Thursday, 2 March 2006
Legal and Constitutional References Committee; Reference
I hope that on this occasion the government will at least do the Senate the courtesy of putting their case for why they will not support this motion. I understand they are not. This is an important matter. Senator Hurley has outlined well why there are serious concerns that need examination. As somebody that has followed immigration issues for quite a few years now, I think it is very timely to have a broader examination of settlement assistance not just for refugees and humanitarian settlers—although clearly assistance to them is important—but also for other permanent residents coming to Australia.
The wider question that now needs to be considered is whether people here on long-term temporary residency visas could also benefit from some forms of assistance. Clearly, people living in the Australian community for a number of years, and many people who start on long-term temporary visas, eventually end up transferring to permanent visas and, at the end of it all, citizenship. It is very much in our country’s interest to make sure that when people first arrive help is available to enable them to adjust as quickly and completely as possible to their new life in Australia. We have had a lot of debate and a lot of comments made by senior government figures in recent times about multiculturalism, citizenship, integration and all those sorts of things. It is an important area to debate. But, as I said in the Senate yesterday, it would be nice if there were at least a consistent and coherent line from the government on these issues.
Frankly, regardless of what you think about multiculturalism and how you define it or other words like ‘integration’ and ‘assimilation’, which do have their baggage, as Mr Abbott has said, I do not think anybody could dispute that it is in our country’s interest to assist people that come here to settle as quickly as possible. That applies especially to refugees and humanitarian entrants, who are most likely to have come from a very disadvantaged situation. In the case of the refugees that are coming from Africa, it is very commendable that the government is bringing a number of refugees and humanitarian entrants from Somalia, Sudan and other countries.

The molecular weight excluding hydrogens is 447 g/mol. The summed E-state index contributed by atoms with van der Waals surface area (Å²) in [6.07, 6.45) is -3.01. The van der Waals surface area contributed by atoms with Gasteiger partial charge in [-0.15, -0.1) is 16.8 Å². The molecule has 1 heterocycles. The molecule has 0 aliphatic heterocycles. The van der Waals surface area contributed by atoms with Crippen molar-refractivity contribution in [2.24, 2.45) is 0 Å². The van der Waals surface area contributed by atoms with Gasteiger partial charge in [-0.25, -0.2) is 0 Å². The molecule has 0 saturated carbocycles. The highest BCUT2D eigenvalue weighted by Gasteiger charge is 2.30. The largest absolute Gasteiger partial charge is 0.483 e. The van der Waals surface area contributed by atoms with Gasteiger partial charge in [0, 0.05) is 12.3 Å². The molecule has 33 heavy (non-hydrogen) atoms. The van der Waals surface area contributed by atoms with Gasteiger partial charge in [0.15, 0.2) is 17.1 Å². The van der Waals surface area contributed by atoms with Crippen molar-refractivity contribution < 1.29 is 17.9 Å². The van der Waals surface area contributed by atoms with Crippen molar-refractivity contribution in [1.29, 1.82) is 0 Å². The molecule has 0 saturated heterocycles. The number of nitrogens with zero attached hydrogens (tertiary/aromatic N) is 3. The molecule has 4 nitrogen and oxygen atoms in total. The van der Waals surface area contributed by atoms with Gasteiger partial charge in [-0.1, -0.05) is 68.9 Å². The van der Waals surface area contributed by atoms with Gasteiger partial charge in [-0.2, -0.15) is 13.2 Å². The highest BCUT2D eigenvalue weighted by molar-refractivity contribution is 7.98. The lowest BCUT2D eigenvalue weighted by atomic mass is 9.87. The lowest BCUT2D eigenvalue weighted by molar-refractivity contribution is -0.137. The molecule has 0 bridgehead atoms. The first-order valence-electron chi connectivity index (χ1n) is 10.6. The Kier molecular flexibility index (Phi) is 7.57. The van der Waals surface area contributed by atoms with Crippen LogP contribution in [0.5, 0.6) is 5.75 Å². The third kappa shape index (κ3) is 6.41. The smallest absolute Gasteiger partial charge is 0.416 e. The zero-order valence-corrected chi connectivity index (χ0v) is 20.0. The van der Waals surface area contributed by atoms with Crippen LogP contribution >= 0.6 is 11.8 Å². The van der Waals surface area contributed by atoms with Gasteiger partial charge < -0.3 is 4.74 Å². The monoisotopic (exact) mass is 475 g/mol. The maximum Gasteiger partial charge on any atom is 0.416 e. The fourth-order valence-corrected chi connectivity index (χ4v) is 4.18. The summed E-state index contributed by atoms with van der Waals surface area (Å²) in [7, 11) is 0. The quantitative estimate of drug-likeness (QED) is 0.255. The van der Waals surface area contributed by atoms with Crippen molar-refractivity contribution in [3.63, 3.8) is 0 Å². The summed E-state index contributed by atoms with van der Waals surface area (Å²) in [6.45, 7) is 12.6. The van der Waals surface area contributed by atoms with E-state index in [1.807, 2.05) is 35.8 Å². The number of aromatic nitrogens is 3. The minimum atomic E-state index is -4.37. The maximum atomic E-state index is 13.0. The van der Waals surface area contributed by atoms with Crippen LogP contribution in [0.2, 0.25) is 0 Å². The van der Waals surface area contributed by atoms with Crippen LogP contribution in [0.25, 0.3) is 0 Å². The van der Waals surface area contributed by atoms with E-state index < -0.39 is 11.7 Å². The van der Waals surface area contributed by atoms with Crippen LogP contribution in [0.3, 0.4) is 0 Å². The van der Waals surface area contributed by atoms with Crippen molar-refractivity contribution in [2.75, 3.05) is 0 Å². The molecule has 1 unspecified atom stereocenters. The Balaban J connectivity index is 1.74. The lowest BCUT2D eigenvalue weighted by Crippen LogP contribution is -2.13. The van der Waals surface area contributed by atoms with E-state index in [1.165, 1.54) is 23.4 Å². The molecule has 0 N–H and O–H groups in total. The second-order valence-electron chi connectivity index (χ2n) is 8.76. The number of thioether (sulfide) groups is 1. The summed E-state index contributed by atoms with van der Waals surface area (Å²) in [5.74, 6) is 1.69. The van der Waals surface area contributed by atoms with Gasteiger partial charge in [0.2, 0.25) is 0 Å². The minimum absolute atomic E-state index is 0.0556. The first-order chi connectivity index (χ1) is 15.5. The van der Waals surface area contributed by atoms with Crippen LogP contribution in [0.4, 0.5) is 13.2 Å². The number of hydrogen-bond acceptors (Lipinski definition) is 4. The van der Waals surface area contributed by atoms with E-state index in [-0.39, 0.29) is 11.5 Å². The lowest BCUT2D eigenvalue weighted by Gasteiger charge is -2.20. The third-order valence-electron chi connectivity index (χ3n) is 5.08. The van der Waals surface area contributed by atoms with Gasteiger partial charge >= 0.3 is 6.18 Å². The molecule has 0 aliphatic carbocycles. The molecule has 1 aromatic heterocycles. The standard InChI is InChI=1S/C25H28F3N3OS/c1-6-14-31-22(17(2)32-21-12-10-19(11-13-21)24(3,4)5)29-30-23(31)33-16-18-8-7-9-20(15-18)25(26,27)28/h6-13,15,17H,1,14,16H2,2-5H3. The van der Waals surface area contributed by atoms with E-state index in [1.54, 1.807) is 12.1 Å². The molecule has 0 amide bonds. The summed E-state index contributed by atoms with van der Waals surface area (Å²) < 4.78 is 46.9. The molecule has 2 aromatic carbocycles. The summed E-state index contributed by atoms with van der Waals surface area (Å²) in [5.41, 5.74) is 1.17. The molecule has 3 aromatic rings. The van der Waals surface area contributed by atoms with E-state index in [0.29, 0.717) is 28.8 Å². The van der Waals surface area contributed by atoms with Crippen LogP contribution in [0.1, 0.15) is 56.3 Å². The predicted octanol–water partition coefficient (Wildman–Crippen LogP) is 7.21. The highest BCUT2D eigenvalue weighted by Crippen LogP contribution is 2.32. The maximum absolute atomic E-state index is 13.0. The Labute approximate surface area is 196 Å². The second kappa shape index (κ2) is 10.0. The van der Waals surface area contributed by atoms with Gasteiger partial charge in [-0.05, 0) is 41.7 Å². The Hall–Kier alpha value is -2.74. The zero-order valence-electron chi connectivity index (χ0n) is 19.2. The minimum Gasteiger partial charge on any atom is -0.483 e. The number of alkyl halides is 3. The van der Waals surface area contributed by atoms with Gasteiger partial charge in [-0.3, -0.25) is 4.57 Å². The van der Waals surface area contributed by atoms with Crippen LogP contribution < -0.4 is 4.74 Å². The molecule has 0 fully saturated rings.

That is very much to be commended, but it is against our country’s interests, and only doing half the job as far as the refugees are concerned, if we bring people here and then do not provide them with the assistance they need to adjust, as with the example of the family of Richard Niyonsaba, the young child who died that Senator Hurley was referring to. You could accurately call it an alien existence for them, to have come from somewhere where they had never seen a telephone, electricity, washing machines, fridges and all those sorts of things to a completely foreign environment. Clearly, it is beneficial to bring them to somewhere like Australia when they have been living in desert refugee camps for years and always at risk of violence or death, but we have to do more than just bring them here. We have to assist them to settle. As I said, that is very much in our self-interest as well as, of course, completing the humanitarian assistance that we are providing.
There is a bit of a habit, perhaps understandable, that occurs in political debate in Australia around these sorts of issues: people just make the statement that Australia has very good settlement services by world standards. I have made that statement many times myself. It is the same as the way we often make the statement that Australia has a proud history of assisting refugees. Because we keep repeating it, we just assume it is true. As perhaps should not be surprising, the reality is not always as simple as that. We actually do not as a country have an unblemished history with regard to refugees, even before the recent and harsh politicisation of that issue in the last decade. We have a mixed history. And the same has to be said about settlement services. We do have some good practices and some good aspects to our record, but we cannot just keep making the bland statement that we do settlement well without actually examining it to see whether we are kidding ourselves. I think we are kidding ourselves to some extent. We do some things well; we do some things better than many other countries. But we do not do them well enough. And there are some things that we do badly and some things that are at risk of deteriorating.
That is why the broader issues in this reference are important. The specific case of what happened to Richard Niyonsaba in that tragedy is something worthy of investigation. But, even if we do not single out that case, the wider issues of settlement assistance, and indeed the information that is provided before refugee and humanitarian visa holders come here, are things that need examining. Often there are changes that can be made at very little or even no cost that can provide great benefit. I believe that by virtue of having just repeated this mantra of ‘we do really well with settlement services’ we have blindfolded ourselves to the fact that these areas need examination and there are some areas where things are in decline.